From the holovid report of TOM CONNERY, Commander, Terran Republic, Discovery-1 March 2nd, 2641
We aren’t any closer to finding a planet suitable for terraforming than we were five months ago. We saw readings of gas giants a few months ago, as well as a rocky planet with far too much nitrogen, but nothing promising. To make matters worse, tensions between the T.R. and the insurgents have increased recently, and Colonel Morgannis is increasingly worried about an insurrection.
As innocent people are getting hurt during these increasingly turbulent times, I had no choice but to go against my most basic principles. To protect our people and to enforce the peace, I had to call in the military. It pains me to see armed soldiers patrolling the halls in increasing numbers, because I know that with more soldiers comes greater resistance. But without them, I can see no other way to maintain some degree of safety.
From the holovid report of TOM CONNERY, Commander, Terran Republic, Discovery-1 December 22nd, 2641
It’s been well over a year since we made it through the wormhole and we’re still lost. Obviously, turning back isn’t an option, so we have no choice but to continue on. The fleet has been referring to the journey as a death march for coming on a year now.
To protect the people, I ordered strict curfews. Despite this, fighting still breaks out regularly throughout the fleet. Initially, the soldiers were instructed to shoot only to stun. But when the insurgents started to kill innocent people, I escalated that order to shoot to kill.
I don’t understand the insurgent’s motives for their actions. I understand the journey hasn’t gone as planned, and that we’re desperate for a full meal, but our best hope this past year has been to work with one another. Yet every few weeks, someone ends up dead after a fight.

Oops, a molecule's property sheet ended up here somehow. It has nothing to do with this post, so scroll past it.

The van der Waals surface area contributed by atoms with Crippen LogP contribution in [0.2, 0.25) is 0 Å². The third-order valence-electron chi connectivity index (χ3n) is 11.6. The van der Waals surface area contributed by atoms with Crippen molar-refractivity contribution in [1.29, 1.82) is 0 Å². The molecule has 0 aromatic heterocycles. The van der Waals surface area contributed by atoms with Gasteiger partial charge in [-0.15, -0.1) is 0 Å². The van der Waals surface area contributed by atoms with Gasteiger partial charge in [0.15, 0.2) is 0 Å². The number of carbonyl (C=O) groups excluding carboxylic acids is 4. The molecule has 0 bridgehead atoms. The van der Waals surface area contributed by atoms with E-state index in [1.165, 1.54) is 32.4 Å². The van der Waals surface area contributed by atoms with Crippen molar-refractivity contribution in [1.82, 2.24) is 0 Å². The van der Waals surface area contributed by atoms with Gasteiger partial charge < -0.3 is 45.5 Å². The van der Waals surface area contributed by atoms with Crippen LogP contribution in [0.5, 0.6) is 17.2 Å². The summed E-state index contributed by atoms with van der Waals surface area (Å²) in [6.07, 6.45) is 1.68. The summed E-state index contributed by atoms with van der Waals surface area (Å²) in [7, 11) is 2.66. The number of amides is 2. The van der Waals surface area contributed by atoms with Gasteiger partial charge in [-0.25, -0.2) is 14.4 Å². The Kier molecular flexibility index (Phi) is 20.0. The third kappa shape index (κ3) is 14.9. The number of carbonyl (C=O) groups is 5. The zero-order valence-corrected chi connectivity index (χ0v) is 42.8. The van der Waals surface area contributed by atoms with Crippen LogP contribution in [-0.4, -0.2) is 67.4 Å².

From the holovid report of TOM CONNERY, Commander, Terran Republic, Discovery-1 January 3rd, 2642
I had such great expectations. I wanted to believe that as a race we had progressed beyond our base fears. I didn’t want to believe that technology was the only thing that separated us from our caveman ancestors. I fear I was wrong; there are some terrible people on board this fleet.
Yesterday, fifty-three insurgents broke into the military weapons supply aboard the Terran Republic military ship, Explorer-5. They killed six soldiers and stole nearly 300 Cyclers. With their stolen arms, they forced their way onto the ship’s bridge and demanded the Captain to step down and give them the ship. It became clear almost immediately that reasoning with them was out of the question. They wouldn’t budge on disclosing where they planned on taking the ship, what they were going to feed their crew with, or how exactly a few dozen armed civilians planned on operating an entire battle cruiser. I ordered troops to respond.
In the ensuing firefight, over seventy people died, including nearly two dozen T.R. soldiers. The insurgents were nearly wiped out, with only a few critically wounded. Our greatest losses came with the death of Captain Rebecca Grey and a few other key military leaders. Both Col. Morgannis and I have agreed it was a suicide mission intended to weaken our military, as they could’ve hijacked any of the civilian ships successfully once they retrieved the weapons. Instead, they decided to attack one of our two military vessels full of armed troops instead. They didn’t stand a chance.
The civilian ministers, urged on by their constituents, declared martial law for the fleet. Military presence was increased dramatically. The curfew I instigated was strengthened. Everyone was to remain in their cabins after the 6PM dinner. Except for immediate family members, no groups larger than three could be together either in public or private. I did everything I could to fight these draconian measures, but a vote was taken. The people, desperate for peace and security, voted to extend military presence. For security against a minority, they voted away their own freedom.
Though with increased armed presence there have been no new outbursts of violence, the people have been imprisoned within the confines of these ships for over two and a half years now. This oppressive decree we’ve shackled onto the people will only serve to make them struggle more.
I decided to call for a secret meeting between the civilian ministers and the military to discuss easing the restrictions. Morgannis and I are coming up with a plan we hope will persuade the people to put down their weapons and work with us. I believe if we fail convincing them, this fleet will become nothing but a collection of derelict ships within a year. The colonel and I have only three days to write up a strategy before our meeting on board the Discovery-7.
For the sake of the fleet, I hope we get it right.